Earlier today, the United States Supreme Court, in the matter of Voisine et al v. United States held 6-2 that a person convicted under state law for a “reckless” domestic assault would fall under the blanket prohibition of persons permanently banned from possessing a firearm by 18 U.S.C. sec. 922(g)(9) for committing a “crime of domestic violence”.
The case appears to have centered on the mens rea of the crimes at issue. Petitioners Stephen Voisine and William Armstrong argued that they should not fall under the blanket ban under sec. 922(g)(9), because their convictions could have been based on reckless conduct, and not knowing or intentional conduct.
The mens rea of recklessness being, as Black’s Law Dictionary describes it, “Conduct whereby the actor does not desire harmful consequence but…foresees the possibility and consciously takes the risk,” or “a state of mind in which a person does not care about the consequences of his or her actions.” This is distinguished from “knowing” or “intentional” conduct where (obviously) the perpetrator knew full well what they were doing when committing the crime, and it was to promote an outcome that they desired.
Neither Voisine nor Armstrong sound like particularly appealing (ha ha! – little legal joke there) people. Voisine pled guilty in 2004 to assaulting his girlfriend, in violation of §207 of the Maine Criminal Code, “which makes it a misdemeanor to ‘intentionally, knowingly or recklessly cause[ ] bodily injury or offensive physical contact to another person.'” A few years late, when the Maine 5-0 nailed him again for killing a bald eagle in which case they “learned that Voisine owned a rifle.” He was then charged with violating 18 USC sec 922(g)(9).
For his part, Armstrong pled guilty in 2008 to assaulting his wife in violation of the same Maine law. When the PD paid a return visit some years later as part of a narcotics investigation, they found Armstrong in possession of “six guns, plus a large quantity of ammunition,” as the decision’s author, Justice Kagan, described it.
Both Armstrong and Voisine pled guilty to the violation of sec. 922(g)(9), on the condition that they could subsequently appeal the lower court’s holding that the Maine statute did not trigger the prohibition under federal law.
In rejecting the petitioner’s arguments, Justice Kagan, spent a bit of time with textual analysis over the meaning of the word “use”, and wrote for the majority:
Congress’s definition of a “misdemeanor crime of violence” contains no exclusion for convictions based on reckless behavior. A person who assaults another recklessly “use[s]” force, no less than one who carries out that same action knowingly or intentionally. The relevant text thus supports prohibiting petitioners, and others with similar criminal records, from possessing firearms.
Justices Thomas and Sotomayor dissented from the ruling, arguing that the word “use” is, um, used repeatedly throughout other decisions and statutes to mean knowing, and intentional acts relating to firearms:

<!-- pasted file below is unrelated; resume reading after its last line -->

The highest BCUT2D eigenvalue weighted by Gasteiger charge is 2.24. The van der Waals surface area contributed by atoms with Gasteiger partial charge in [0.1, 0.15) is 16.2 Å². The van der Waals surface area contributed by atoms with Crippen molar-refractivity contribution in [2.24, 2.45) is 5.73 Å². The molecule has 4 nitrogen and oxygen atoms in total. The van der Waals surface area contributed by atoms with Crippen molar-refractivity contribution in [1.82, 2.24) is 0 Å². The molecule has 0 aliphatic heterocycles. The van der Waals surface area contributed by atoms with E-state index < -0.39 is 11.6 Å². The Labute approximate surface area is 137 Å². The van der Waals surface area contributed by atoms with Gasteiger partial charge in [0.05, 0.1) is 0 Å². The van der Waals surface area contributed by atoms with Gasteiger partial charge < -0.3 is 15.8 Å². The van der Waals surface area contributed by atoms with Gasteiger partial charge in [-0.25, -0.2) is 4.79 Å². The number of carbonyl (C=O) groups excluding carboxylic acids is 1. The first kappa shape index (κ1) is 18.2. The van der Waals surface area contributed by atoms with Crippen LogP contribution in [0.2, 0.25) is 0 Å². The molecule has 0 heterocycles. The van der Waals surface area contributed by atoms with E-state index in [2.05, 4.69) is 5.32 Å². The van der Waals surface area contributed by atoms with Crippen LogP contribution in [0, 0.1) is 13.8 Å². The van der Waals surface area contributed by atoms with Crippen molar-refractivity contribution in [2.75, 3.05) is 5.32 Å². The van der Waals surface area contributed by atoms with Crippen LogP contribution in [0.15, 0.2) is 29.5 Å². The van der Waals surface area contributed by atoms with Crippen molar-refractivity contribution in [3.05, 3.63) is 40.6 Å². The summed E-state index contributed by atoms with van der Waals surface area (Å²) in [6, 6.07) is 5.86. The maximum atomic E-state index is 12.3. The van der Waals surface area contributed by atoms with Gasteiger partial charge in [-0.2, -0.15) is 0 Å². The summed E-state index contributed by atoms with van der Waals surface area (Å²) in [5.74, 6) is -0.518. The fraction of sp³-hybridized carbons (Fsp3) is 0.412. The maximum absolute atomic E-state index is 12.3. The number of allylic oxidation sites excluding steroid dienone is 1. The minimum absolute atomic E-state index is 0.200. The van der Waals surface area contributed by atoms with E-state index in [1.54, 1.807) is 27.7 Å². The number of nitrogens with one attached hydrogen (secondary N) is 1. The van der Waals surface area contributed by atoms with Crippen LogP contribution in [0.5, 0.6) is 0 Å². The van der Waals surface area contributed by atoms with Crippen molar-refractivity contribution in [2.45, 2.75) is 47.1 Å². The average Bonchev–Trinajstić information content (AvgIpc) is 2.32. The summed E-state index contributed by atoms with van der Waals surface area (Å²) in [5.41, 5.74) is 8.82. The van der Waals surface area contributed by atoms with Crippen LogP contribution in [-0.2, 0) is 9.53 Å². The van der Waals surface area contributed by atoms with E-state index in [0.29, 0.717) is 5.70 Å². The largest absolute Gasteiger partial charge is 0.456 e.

Maine’s assault statute likely does not qualify as a “misdemeanor crime of domestic violence” and thus does not trigger the prohibition on possessing firearms…. The Maine statute appears to lack, as a required element, the “use or attempted use of physical force.” Maine’s statute punishes at least some conduct that does not involve the “use of physical force.” Section 207 criminalizes “recklessly caus[ing] bodily injury or offensive physical contact to another person.” By criminalizing all reckless conduct, the Maine statute captures conduct such as recklessly injuring a passenger by texting while driving resulting in a crash. Petitioners’ charging documents generically recited the statutory language; they did not charge intentional, knowing, and reckless harm as alternative counts. Accordingly, Maine’s statute appears to treat “intentionally, knowingly, or recklessly” causing bodily injury or an offensive touching as a single, indivisible offense that is satisfied by recklessness.
What does this mean for gun rights? Well, the Heller decision explicitly allowed the possibility of barring possession of firearms by “felons or the mentally ill.” Although the crime at issue was not a felony, it’s unlikely that the Court would overturn the law making people convicted of domestic violence simply because those crimes were technically misdemeanors; if Congress has the power to bar possession based on a felony, why not a misdemeanor, too?
My rather libertarian views on the issue aside, this probably doesn’t move the needle much on the gun rights issue. The rights of ex-convicts to possess firearms just doesn’t get people fired up, and with an obliging Court, I expect there to be no progress on those issues…well, not in any timeframe that’s meaningful to me.
Where this does move the needle, however, is in the broad area of criminal law. Here, the Court was willing to allow an interpretation that made it easier to sustain a conviction against a petty criminal. On the other hand, the Court released another criminal law decision today involving the former Governor of Virginia which, as SCOTUSBlog reports, will make it “much harder for federal prosecutors to prove charges of public corruption against elected officials.”
I’m sure that’s just a coincidence, though.